Working with these industry experts thoughtfully can be invaluable for two reasons. First, they can be an excellent source of insight and access and can help you move quickly to address the right problems. Though he might not know “healthcare,” a serial entrepreneur with a track record of taking devices to market will be far more valuable to you in determining the right amount of money needed to develop your device than the healthcare provider who will eventually use the device.
Second, the right mentors can also become powerful facilitators and advocates for you as you navigate the landscape of potential partners and beta customers, sometimes within their own organizations.
Startups are typically focused on quickly gaining traction, and mentors are a key to progress. However, taking the time to build the appropriate relationships and coming prepared to those introductory meetings by familiarizing yourself with the mentor’s area of expertise can pay healthy dividends.
3. Speak the Right Language to the Right Person
Traditionally startups have focused on developing products for their end users, who in many cases are also their customers. But in healthcare, startups often find that those who support, use, purchase, and benefit from their products are all different people, and each can play a key role in the product’s success or failure. Therefore, healthcare entrepreneurs must find ways to communicate their unique value proposition in the language of each stakeholder group involved, including doctors, patients, administrators, and financial professionals.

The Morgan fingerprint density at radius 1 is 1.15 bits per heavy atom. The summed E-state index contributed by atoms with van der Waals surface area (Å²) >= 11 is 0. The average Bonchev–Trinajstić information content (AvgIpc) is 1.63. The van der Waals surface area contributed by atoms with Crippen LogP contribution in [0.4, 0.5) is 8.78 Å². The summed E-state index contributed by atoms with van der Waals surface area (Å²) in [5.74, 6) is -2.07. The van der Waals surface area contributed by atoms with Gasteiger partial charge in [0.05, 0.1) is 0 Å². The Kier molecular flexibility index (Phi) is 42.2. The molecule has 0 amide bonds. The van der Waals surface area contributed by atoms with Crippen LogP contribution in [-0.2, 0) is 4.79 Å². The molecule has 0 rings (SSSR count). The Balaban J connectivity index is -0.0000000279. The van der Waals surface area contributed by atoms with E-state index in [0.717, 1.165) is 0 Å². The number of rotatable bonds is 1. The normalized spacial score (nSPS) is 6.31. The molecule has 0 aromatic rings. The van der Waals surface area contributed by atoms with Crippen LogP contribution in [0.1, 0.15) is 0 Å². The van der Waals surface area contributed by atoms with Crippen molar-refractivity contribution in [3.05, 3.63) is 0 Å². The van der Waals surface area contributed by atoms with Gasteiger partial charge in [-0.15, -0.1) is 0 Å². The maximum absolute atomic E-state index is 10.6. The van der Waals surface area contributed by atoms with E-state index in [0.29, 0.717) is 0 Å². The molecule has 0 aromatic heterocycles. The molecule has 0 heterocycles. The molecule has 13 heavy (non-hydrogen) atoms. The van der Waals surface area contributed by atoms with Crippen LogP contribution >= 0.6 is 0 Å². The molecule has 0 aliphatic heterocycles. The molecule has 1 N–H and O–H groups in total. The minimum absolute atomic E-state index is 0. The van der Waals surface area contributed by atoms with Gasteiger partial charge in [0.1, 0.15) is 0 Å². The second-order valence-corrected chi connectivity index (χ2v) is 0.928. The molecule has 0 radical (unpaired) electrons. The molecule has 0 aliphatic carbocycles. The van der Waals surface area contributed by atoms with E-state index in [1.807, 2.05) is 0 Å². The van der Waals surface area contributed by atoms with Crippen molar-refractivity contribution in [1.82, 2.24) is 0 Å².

Abiogenix has created the uBox, an intelligent pillbox to increase medication adherence. The company asserts that if it can increase adherence by 1%, it can save over 1,000 lives and almost $2 billion in spending—which no one will argue is a bad thing at the macro level. Yet, to each stakeholder, there are more urgent needs to be met. Patients are concerned with the effectiveness of their own medication regimes, a need uBox speaks to by connecting to an online platform that texts reminders if slots remain unopened. Physicians are concerned with the effectiveness for their individual patients, which uBox addresses by providing access to patient adherence data so doctors can prioritize needs. Policy organizations will be interested in the aggregate financial and quality outcomes.
Recognizing that these stakeholders each play an important role in your success is important, since most purchasing decisions are ultimately made, directly or indirectly, as a group. Understanding and finding ways to address their specific problems within the context of your overall solution is crucial. Speak to each stakeholder in ways that show you understand their goals and what they’re trying to accomplish, and you’ll find that gaining traction will come much more easily.
Despite the tremendous need for system-wide solutions, there are no guarantees that any healthcare startup will succeed. Any entrepreneurial venture necessarily comes with risks. But following these three guidelines will help improve the chances that your startup will one day provide true benefits to doctors, patients, and the industry as a whole.
By Nina Nashif and Tony Driscoll